Why You Need the Offshore Voluntary Disclosure Program

Are you thinking about the offshore voluntary disclosure program? If the program applies to you, then you might want to do more than think about applying. If you don’t, you could be looking at some hefty penalties for failing to disclose your offshore assets.

What is the offshore voluntary disclosure program?

The IRS defines the objective of the offshore voluntary disclosure program as the aim “to bring taxpayers that have used undisclosed foreign accounts and assets, including those held through undisclosed foreign entities, to avoid or evade tax into compliance with United States tax ( www.EsquireGroup.com/Offshore-Voluntary-Disclosure-Program ) and related laws.” The program was created and continues to be upheld because the IRS believes in the value of providing uniform penalty structures for individuals who voluntarily come forward to report previously undisclosed foreign accounts and assets. Taxpayers are given the opportunity to receive predictable and calculable penalties for volunteering their information rather than facing heavier penalties and even jail time. The other bonus is that more cases of undisclosed foreign assets are resolved without examination.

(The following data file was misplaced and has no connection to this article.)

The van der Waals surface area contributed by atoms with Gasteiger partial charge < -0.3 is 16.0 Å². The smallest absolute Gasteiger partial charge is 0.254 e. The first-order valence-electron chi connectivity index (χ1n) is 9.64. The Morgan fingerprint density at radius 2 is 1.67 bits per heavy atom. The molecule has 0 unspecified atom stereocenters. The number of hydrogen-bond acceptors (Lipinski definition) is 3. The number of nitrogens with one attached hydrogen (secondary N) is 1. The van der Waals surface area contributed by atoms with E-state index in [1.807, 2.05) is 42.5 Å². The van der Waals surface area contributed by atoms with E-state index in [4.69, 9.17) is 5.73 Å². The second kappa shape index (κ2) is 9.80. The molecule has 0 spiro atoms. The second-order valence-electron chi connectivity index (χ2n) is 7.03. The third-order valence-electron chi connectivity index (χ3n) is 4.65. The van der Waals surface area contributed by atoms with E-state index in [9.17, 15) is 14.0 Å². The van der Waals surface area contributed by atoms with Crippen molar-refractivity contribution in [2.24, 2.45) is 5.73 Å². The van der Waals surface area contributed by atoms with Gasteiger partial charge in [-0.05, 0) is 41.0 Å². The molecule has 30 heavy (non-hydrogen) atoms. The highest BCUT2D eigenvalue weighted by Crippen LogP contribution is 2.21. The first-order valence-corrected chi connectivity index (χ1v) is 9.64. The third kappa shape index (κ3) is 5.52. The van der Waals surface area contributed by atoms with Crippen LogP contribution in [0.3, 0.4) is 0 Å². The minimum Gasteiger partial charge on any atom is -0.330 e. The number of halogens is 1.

Why should you utilize the offshore voluntary disclosure program?

The offshore voluntary disclosure program can help you become compliant with tax laws without having to face severe penalties and even criminal prosecution. Noncompliance and failing to file FBARs can cause you to face substantial civil penalties, including a $100,000 (or 50 percent of the total balance of the foreign financial account) per violation civil penalty for willfully failing to file an FBAR; a $10,000 penalty (with an additional $10,000 added per month following the 90 days after the taxpayer is notified of the delinquency, up to a maximum of $50,000 per return) for failing to file Form 8938; a $10,000 (or 35 percent of the gross reportable amount) penalty for failing to file Form 3520; a $10,000 (or 5 percent of the gross value of trust assets) penalty for failing to file Form 3520-A; a $10,000 (with an additional $10,000 per month following the 90 day notification period, up to a maximum of $50,000 per return) penalty for failing to file Form 5471; a $10,000 (with an additional $10,000 per month following the 90 day notification period, up to a maximum of $50,000 per return) penalty for failing to file Form 5472; a penalty of 10 percent of the value of the property transferred for failing to file Form 926; a $10,000 penalty for failure to file Form 8865 (with an additional $10,000 per month following the 90 day notification period); fraud penalty liability up to approximately 75 percent of the unpaid tax; and foreign information return penalties. In addition, the taxpayer faces an increased risk of criminal prosecution for charges relating to tax evasion, filing a false return, failing to file an income tax return ( www.EsquireGroup.com/About ), willfully falsifying or failing to file an FBAR, conspiracy to defraud the government, and conspiracy to commit offense or to defraud the United States. If convicted, you could face prison term of up to ten years and a fine of up to $500,000.